Peter De Lorenzo on supercars:
Manufacturers are perfectly capable of throwing vast quantities of money around to develop a supercar. But what if, instead of the coterie of $1 million supercars we’re seeing now, we had a new wave of supercars designed around the elegant simplicity of an advantageous power-to-weight ratio?
“Simplify, then add lightness,” famed Lotus designer Colin Chapman once said. Known for his visionary racing and street car designs, Chapman exploited the concept of an advantageous power-to-weight ratio time and time again, often resulting in brilliantly innovative – and winning – solutions that made history.
A supercar based on the concept of exploiting an advantageous power-to-weight ratio would do wonders to advance the cause of our future mainstream automobiles. And even though the current supercar manufacturers can point to the strides made in reducing the weight of these new high-performance machines – especially McLaren – the fact remains that redefining the concept entirely would result in even more gains.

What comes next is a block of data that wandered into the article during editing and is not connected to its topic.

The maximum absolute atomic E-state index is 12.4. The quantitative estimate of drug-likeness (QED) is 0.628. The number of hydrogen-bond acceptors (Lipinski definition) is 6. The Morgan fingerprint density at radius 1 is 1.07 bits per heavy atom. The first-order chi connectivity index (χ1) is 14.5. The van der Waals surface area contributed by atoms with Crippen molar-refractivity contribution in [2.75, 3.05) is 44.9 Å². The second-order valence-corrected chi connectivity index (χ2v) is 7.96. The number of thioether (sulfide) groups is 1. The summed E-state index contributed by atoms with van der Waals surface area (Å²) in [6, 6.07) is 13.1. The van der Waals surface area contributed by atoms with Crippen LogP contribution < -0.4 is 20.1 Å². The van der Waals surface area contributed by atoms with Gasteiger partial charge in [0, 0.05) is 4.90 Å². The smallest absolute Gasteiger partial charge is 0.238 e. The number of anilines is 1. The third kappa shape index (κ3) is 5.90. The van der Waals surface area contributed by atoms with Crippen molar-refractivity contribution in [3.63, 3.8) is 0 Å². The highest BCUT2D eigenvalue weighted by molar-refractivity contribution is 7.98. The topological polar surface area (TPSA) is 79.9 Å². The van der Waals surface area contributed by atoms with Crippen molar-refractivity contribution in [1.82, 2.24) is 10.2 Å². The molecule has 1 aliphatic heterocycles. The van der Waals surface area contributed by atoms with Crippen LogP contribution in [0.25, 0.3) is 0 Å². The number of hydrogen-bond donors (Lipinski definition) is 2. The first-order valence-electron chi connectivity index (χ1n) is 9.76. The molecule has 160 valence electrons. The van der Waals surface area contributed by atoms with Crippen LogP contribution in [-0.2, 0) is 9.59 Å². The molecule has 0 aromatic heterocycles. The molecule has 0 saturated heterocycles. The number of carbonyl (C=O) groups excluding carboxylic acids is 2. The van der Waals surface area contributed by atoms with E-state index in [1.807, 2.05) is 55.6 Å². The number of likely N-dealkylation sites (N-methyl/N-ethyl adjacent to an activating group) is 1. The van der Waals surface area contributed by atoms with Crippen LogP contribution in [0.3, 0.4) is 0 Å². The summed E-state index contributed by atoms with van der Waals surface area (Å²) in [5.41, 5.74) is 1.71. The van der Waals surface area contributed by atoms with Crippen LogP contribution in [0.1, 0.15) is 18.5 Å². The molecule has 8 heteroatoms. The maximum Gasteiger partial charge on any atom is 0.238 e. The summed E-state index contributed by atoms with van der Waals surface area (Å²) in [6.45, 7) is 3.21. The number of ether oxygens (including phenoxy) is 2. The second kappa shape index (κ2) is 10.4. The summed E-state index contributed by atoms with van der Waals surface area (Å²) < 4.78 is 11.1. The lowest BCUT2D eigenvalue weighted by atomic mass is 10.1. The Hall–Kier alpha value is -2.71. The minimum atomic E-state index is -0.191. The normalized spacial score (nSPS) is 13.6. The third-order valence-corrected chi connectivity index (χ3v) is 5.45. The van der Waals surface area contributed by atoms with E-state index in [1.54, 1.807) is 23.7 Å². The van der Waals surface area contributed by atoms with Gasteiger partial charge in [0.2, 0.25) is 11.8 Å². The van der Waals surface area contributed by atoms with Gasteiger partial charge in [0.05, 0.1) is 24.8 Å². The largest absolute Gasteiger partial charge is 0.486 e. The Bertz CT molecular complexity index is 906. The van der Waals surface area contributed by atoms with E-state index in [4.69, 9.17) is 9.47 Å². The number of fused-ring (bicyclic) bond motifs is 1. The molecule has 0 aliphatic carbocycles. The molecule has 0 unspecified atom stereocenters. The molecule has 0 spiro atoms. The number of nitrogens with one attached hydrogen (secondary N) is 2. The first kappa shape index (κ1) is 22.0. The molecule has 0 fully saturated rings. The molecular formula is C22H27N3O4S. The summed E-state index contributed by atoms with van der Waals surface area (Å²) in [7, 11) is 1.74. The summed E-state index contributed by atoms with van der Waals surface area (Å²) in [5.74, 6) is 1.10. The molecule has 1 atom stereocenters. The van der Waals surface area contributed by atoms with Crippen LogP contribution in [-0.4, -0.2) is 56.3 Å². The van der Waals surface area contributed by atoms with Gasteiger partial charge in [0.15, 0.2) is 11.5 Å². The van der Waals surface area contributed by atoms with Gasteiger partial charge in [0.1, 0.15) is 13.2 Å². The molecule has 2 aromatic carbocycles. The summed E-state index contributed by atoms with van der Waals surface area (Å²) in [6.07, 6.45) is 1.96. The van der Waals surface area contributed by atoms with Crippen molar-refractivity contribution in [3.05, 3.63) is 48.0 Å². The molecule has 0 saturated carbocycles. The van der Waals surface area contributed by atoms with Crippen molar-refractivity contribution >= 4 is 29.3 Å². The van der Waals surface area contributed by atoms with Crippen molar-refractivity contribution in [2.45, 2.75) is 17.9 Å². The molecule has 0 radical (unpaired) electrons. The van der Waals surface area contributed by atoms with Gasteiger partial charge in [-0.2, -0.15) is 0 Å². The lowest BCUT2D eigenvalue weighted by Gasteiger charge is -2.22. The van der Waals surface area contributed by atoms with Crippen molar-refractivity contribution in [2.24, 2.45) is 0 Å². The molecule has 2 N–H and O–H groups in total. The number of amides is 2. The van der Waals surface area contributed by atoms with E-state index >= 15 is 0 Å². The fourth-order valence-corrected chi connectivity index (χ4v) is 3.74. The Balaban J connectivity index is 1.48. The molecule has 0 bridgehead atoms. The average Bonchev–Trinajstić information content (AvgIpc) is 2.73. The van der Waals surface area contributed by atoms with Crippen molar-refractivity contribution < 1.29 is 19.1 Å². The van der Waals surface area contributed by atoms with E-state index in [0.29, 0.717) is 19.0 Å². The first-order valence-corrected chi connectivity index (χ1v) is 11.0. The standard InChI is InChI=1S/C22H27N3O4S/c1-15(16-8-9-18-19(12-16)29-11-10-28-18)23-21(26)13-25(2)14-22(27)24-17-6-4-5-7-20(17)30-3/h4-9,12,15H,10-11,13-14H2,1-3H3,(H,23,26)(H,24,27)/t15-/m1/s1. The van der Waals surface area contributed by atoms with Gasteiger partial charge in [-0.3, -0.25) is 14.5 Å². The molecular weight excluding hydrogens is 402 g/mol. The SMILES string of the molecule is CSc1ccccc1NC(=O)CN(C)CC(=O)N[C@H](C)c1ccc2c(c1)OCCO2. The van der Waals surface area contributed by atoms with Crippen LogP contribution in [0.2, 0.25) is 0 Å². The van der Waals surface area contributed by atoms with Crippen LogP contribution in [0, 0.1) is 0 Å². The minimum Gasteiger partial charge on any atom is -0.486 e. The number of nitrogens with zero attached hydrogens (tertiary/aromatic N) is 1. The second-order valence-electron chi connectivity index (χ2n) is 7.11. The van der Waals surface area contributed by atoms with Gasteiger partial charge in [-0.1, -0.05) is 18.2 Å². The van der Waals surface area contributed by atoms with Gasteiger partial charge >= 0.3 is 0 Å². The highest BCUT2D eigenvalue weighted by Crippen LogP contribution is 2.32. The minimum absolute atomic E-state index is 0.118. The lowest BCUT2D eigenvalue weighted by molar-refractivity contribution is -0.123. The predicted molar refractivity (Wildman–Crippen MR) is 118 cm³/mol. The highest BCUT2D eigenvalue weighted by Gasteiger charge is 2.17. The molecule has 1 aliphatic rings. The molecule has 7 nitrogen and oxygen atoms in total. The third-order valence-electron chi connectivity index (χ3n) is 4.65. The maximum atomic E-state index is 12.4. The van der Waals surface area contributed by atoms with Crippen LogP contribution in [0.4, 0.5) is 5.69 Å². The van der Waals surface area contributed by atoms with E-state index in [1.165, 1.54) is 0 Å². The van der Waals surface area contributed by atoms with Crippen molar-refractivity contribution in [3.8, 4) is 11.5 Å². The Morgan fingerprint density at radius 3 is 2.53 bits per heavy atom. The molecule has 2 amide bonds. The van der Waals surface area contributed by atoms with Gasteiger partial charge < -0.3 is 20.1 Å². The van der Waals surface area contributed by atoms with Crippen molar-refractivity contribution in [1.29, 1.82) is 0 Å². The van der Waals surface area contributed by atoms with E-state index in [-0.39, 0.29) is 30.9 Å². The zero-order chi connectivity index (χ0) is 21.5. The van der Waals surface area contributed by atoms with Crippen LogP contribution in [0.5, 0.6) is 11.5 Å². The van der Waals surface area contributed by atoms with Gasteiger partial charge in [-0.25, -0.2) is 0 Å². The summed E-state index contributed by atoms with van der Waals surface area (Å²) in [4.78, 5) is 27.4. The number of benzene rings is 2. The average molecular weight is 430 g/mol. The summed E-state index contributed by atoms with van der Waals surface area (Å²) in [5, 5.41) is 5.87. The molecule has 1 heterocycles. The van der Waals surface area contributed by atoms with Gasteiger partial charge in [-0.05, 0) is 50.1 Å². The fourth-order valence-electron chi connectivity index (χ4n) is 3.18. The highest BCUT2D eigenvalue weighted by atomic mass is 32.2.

Let’s take power, for instance. Instead of the usual gamut of V6s, V8s and V12s, I’d like to see these next wave ultra-high-performance machines powered by smaller displacement 3- and 4-cylinder engines of no more than 2.0-liters delivering 300-350HP. With that – and thanks to their lightweight (2100 lbs.) specification target – these machines could deliver blistering performance close to the current stable of ultimate supercars, while using demonstrably less fuel.
Redefining the supercar equation would allow auto manufacturers to translate lessons learned from these radical next-think supercars to the vehicles we will eventually drive too. Imagine the average 4,000-lb. luxury sedan weighing in at 3,000 lbs. Or a crossover that formerly weighed 5,000 lbs., tilting the scales at just 3,500 lbs.
Yes. This. Exactly.
The fun-to-drive quotient of low weight to high power must be ruthlessly exploited for and by the masses, or CAFE will take all the fun out of driving.